I’m not going to wait until Senior Week to write some sappy reflection on all that I have learned in four years and treat it like an ode to the senior class thereby assuming that it applies to everyone at Notre Dame. Instead, this is an opportunity to share an important lesson for all Domers in the hopes that whether you’re finishing your first semester or approaching your last one, you realize that it’s not too late to be intentional.
The message is more or less two-fold. Be intentional. Do what scares you.
Now, you’ve probably received the advice to “do what scares you” before. Be bold; explore the unknown, etc. But what I’ve realized to be prevalent among Notre Dame students is that we are in fact brave, adventurous dreamers who have high expectations and are willing to put in the work to make them a reality. Honestly, that is completely awesome. That is a huge part of why we are blessed to be a part of this particular community. Yet sometimes we over-do it. There is a beauty in simplicity that many of us are missing. I personally find that Notre Dame students are scared to relax; to do less; to say “no.” I know that I tried to do everything I could volunteer for in the past three years. I’m a big proponent of taking advantage of every opportunity. Notre Dame is full of them! It’s not like I necessarily bought into the idea that I had to do it all, but I saw so much I wanted to be a part of that I tried to make it work. This is true for many of my friends as well. Yet it took three years and the panic of “oh-my-goodness-I-only-have-one-more-year” that comes with senior year to finally say no.
At the same time, because we’re so scared to say no, we forget that saying no means we have the chance to say yes to something else. I’m not saying quit club A only to join team B. Rather, as long as you have one or two things that you can be proud of, can speak about in interviews, and are passionate about, then you don’t need to do it all.
You have roughly four years as a student at Notre Dame. After that, visiting the grotto at 2 a.m., swing dancing at Legends on a Thursday, making cupcakes in the Lewis kitchen, going to that lecture on the peace process in Colombia, spending two hours in the dining hall with your roommates, going to Sorin chili mass, attending that Undertones concert, jumping in the lake, and so many other little experiences like that will never be the same. I realized that I had all these things on my college bucket list that I was neglecting all because I felt guilty for not spending every moment in the library or in meetings. But the thing is, those seemingly trivial experiences make up a huge part of our Notre Dame experience. We will not remember the reading assignment for sociology, we will remember the night we went to the SUB concert then played charades until 2am. We will remember the people we made those memories with.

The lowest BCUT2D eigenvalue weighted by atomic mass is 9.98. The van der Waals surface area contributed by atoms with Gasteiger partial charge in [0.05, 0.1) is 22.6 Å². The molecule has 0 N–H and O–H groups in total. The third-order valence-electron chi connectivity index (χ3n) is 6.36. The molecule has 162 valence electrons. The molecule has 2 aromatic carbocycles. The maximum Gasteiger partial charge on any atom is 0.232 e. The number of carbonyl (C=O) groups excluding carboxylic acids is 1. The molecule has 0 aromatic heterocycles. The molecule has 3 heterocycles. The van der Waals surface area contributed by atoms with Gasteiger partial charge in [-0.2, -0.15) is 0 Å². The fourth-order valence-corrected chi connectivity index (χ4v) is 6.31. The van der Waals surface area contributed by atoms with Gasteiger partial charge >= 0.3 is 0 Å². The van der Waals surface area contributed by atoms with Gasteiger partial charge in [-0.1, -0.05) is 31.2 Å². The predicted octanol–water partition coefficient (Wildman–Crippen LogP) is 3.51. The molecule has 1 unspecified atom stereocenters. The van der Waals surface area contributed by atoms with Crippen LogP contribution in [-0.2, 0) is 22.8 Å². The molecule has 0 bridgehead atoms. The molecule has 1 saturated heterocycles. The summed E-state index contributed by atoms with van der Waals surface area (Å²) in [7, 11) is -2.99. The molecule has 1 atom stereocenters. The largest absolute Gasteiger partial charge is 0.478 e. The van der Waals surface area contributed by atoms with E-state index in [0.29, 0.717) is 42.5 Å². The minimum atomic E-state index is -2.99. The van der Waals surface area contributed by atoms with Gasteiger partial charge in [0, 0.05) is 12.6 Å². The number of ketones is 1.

Saying “no” to one of my most beloved activities senior year was difficult. I was scared to give that up. Yet I said no to the stress and the missed weekends for competitions, and said yes to attending those amazing lectures, grabbing milkshakes from the Huddle, and taking walks to Eddy Street with a dear friend. I’ve actually been able to get a slightly more normal amount of sleep this year. (Score!) I’ve also been able to breathe. (Goodbye anxiety!)
I highly recommend you join me.
Unfortunately, I still see close friends struggling to say no. They’re too scared to enjoy what they have that it pains me to know that the minute we part ways, they’ll look back and see that they don’t have as many meaningful memories as they thought they did. Sleep, class, meetings, skipping the dining hall, repeat, day in and day out. Be responsible. By all means, we are here to get an education and to find success after graduation. But we are also here to develop as people.
Never again will we have this kind of freedom.
That’s why I challenge you, even if it scares you, to be intentional about your time at Notre Dame. Do what you need to do, but make time to do what you want to do. Intentionally say yes to all of the educational opportunities outside of the classroom. Don’t let school get in the way of your education, because your education is so much more than that paper or problem set. Education includes being intentional about your relationships. While running into people walking between the library and your dorm is a welcomed surprise, don’t assume that ten run-ins will replace a quality 30 minute lunch conversation. It won’t. You won’t be able to make those relationships with each and every person, but taking the time to intentionally invest in even a few of those can make the world of difference.
“Go placidly amid the noise and haste,
and remember what peace there may be in silence…”
~Desiderata by Max Ehrmann